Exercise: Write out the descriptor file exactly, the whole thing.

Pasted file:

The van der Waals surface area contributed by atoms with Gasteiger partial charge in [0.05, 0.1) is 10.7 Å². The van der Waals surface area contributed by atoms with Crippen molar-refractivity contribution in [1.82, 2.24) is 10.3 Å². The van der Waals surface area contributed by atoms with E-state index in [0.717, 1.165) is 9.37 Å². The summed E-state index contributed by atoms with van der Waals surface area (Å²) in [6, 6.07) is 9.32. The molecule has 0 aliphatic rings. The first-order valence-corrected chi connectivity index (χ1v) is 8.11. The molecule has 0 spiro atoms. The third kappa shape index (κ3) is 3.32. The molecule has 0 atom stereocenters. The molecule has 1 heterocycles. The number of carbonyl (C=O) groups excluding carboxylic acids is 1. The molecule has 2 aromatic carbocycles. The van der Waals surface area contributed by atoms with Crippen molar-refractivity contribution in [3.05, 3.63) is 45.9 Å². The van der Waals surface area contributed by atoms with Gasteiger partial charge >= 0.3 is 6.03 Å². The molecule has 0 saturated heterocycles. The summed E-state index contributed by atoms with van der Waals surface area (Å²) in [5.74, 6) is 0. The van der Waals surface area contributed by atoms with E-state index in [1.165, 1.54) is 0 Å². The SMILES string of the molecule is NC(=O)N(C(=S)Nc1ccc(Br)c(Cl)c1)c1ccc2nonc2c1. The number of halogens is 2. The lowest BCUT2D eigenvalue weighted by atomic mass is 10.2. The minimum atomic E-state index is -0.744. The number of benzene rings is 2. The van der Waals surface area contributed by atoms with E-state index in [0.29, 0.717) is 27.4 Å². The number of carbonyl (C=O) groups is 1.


The van der Waals surface area contributed by atoms with Gasteiger partial charge in [0.05, 0.1) is 10.7 Å². The van der Waals surface area contributed by atoms with Crippen molar-refractivity contribution in [1.82, 2.24) is 10.3 Å². The van der Waals surface area contributed by atoms with E-state index in [0.717, 1.165) is 9.37 Å². The summed E-state index contributed by atoms with van der Waals surface area (Å²) in [6, 6.07) is 9.32. The molecule has 0 aliphatic rings. The first-order valence-corrected chi connectivity index (χ1v) is 8.11. The molecule has 0 spiro atoms. The third kappa shape index (κ3) is 3.32. The molecule has 0 atom stereocenters. The molecule has 1 heterocycles. The number of carbonyl (C=O) groups excluding carboxylic acids is 1. The molecule has 2 aromatic carbocycles. The van der Waals surface area contributed by atoms with Crippen molar-refractivity contribution in [3.05, 3.63) is 45.9 Å². The van der Waals surface area contributed by atoms with Gasteiger partial charge >= 0.3 is 6.03 Å². The molecule has 0 saturated heterocycles. The summed E-state index contributed by atoms with van der Waals surface area (Å²) in [5.74, 6) is 0. The van der Waals surface area contributed by atoms with E-state index in [1.165, 1.54) is 0 Å². The SMILES string of the molecule is NC(=O)N(C(=S)Nc1ccc(Br)c(Cl)c1)c1ccc2nonc2c1. The number of halogens is 2. The lowest BCUT2D eigenvalue weighted by atomic mass is 10.2. The minimum atomic E-state index is -0.744. The number of benzene rings is 2. The van der Waals surface area contributed by atoms with E-state index in [0.29, 0.717) is 27.4 Å². The number of carbonyl (C=O) groups is 1.